Thora still had the pelvic pain when, after ten weeks of medical treatment, she was finally discharged. By that time, she had undergone three major operations involving removal of her uterus, both tubes and ovaries, and several minor interventions including endoscopy of bladder, rectum, pelvic organs, and bowel. Upon her dismissal she was informed that the persistent pain was likely of myofascial origin, and she was advised to attend psychomotor therapy for relaxation exercise. Why the gynecologists, during three surgical interventions and in numerous examinations of this very same region of Thoraīs body, had remained unaware of these muscular tensions that now, all of a sudden, had acquired causal status for permanent pain, was not explained.

Thora had offered a relevant clue to her "indelicate childhood." The gynecologist missed its importance and an opportunity to pursue the connection Thora was offering. Had he listened and explored further, he might have learned that, on the very same day of her admission, Thora had been caught by an old horror, one of being in another person's grip; that she quite recently had experienced a breakthrough in her therapy for depression, panic, and frequent nightmares; that her father was dying; and that she had experienced similar pelvic pain before when being violently penetrated.


Ample evidence indicates that early childhood experiences of abuse and neglect profoundly affect trust, interpersonal relations, body perception, self-esteem, and self-respect. The complex impacts of such experiences, mediated by hormonal and immunological processes on all levels of bodily being, inform personal health destructively.17 As long as health care professionals neither ask nor know, they will contribute to the destructive process. The deadly silence surrounding socially tabooed offenses will be maintained. Violations will keep occurring, inherited from generation to generation. The result will be great suffering, continued disease, and many premature deaths.


1 Felitti VJ. The relationship of adverse childhood experiences to adult health: turning gold into lead. Z Psychosom Med Psychother 2002; 48: 359-69.

2 Felitti VJ, Anda RF, Nordenberg D, Williamson DF, Spitz AM, Edvards V, Koss MP, Marks JS. Relationship of childhood abuse and household dysfunction to many of the leading causes of death in adults. Am J Prev Med 1998; 14: 245-58.

3 Foege WH. Adverse childhood experiences. A public health perspective. Am J Prev Med 1998; 14: 354-5.

4 Goodwin RD, Stein MB. Association between childhood trauma and physical disorders among adults in the United States. Psychol Med 2004; 34: 509-20.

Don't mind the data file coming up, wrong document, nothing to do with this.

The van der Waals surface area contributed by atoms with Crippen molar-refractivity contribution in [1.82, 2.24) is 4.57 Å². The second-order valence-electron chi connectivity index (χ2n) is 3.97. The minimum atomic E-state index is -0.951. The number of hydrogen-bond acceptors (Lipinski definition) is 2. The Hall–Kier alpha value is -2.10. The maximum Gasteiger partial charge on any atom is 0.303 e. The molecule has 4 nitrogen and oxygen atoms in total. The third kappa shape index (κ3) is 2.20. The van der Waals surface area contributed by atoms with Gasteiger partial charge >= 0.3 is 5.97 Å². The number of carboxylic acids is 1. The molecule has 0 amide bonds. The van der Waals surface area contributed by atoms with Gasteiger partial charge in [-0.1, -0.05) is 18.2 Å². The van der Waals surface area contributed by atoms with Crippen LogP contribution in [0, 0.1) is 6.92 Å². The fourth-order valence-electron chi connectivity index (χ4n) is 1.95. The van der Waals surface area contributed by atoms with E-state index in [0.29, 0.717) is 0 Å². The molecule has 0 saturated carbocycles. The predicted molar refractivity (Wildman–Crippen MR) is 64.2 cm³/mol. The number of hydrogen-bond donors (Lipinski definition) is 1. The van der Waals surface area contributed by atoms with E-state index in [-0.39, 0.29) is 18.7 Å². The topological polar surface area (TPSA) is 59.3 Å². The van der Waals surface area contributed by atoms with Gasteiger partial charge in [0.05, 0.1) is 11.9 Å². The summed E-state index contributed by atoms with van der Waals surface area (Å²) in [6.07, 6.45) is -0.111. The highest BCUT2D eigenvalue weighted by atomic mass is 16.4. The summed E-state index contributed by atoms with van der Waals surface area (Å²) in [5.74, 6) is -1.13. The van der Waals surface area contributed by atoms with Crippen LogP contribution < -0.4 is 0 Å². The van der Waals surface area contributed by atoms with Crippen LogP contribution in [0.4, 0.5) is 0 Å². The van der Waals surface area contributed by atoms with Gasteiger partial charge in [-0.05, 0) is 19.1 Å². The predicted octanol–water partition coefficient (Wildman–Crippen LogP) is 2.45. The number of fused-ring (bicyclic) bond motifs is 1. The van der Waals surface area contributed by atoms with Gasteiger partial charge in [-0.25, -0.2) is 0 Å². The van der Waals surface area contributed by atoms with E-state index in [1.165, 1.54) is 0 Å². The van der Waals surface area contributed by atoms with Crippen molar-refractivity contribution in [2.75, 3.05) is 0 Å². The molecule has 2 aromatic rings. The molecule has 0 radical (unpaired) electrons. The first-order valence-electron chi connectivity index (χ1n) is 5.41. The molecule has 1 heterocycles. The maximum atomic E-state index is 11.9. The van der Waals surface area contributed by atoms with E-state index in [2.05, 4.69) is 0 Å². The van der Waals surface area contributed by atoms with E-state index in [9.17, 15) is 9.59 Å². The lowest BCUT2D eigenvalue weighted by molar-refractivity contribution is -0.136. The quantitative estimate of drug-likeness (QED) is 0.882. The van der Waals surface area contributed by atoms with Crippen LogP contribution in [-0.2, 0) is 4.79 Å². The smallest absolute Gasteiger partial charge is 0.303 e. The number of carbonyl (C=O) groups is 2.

5 Stein MB, Barrett-Connor E. Sexual assault and physical health: findings from a population-based study of elder adults. Psychosom Med 2000; 62: 838-43.

6 Seeman MV. Single-sex psychiatric services to protect women. Medscape Womenīs Health 2002; 7: http://www.medscape.com/viewarticle/440095.

7 Coid J, Petruckevitch A, Feder G, Chung W-S, Richardson J, Moorey S. Relation between childhood sexual and physical abuse and risk of revictimization in women: a cross-sectional survey. Lancet 2001; 358: 450-4.

8 Foucault M. The birth of the clinic: an archeology of medical perception. New York: Vintage Books, 1975.

9 Frank AW. The wounded storyteller: body, illness, and ethics. Chicago: University of Chicago Press, 1995.

10 Kirkengen AL. Encountering particulars: a life in medicine. The Permanente Journal 2005; 9: 19-22.

11 Singer M. A dose of drugs, a touch of violence, a case of AIDS: conceptualizing the SAVA syndemic. Free Inquiry Creative Sociology 1996; 24: 99-110.

12 Kirkengen AL. Inscribed bodies. Health impact of childhood sexual abuse. Dordrecht: Kluwer Academic Publishers, 2001.

13 Scarry E. The body in pain: the making and unmaking of the world. New York: Oxford University Press, 1985.

14 Gracia E. Unreported cases of domestic violence against women: towards an epidemiology of social silence, tolerance, and inhibition. J Epidemiol Community Health 2004; 58: 536-7.

15 Scheper-Hughes N, Lock M. The mindful body: a prolegomenon to future work in medical anthropology. Med Anthropol Q 1987; 20: 6-39.

16 Cassell EJ. The phenomenon of suffering in relationship to pain. In: Toombs KS (ed). Handbook of phenomenology and medicine. Dordrecht: Kluwer Academic Publishers, 2001.

17 McEwen BS. Protection and damage from acute and chronic stress: allostasis and allostatic overload and relevance to the pathophysiology of psychiatric disorders. Ann N Y Acad Sci 2004; 1032: 1-7.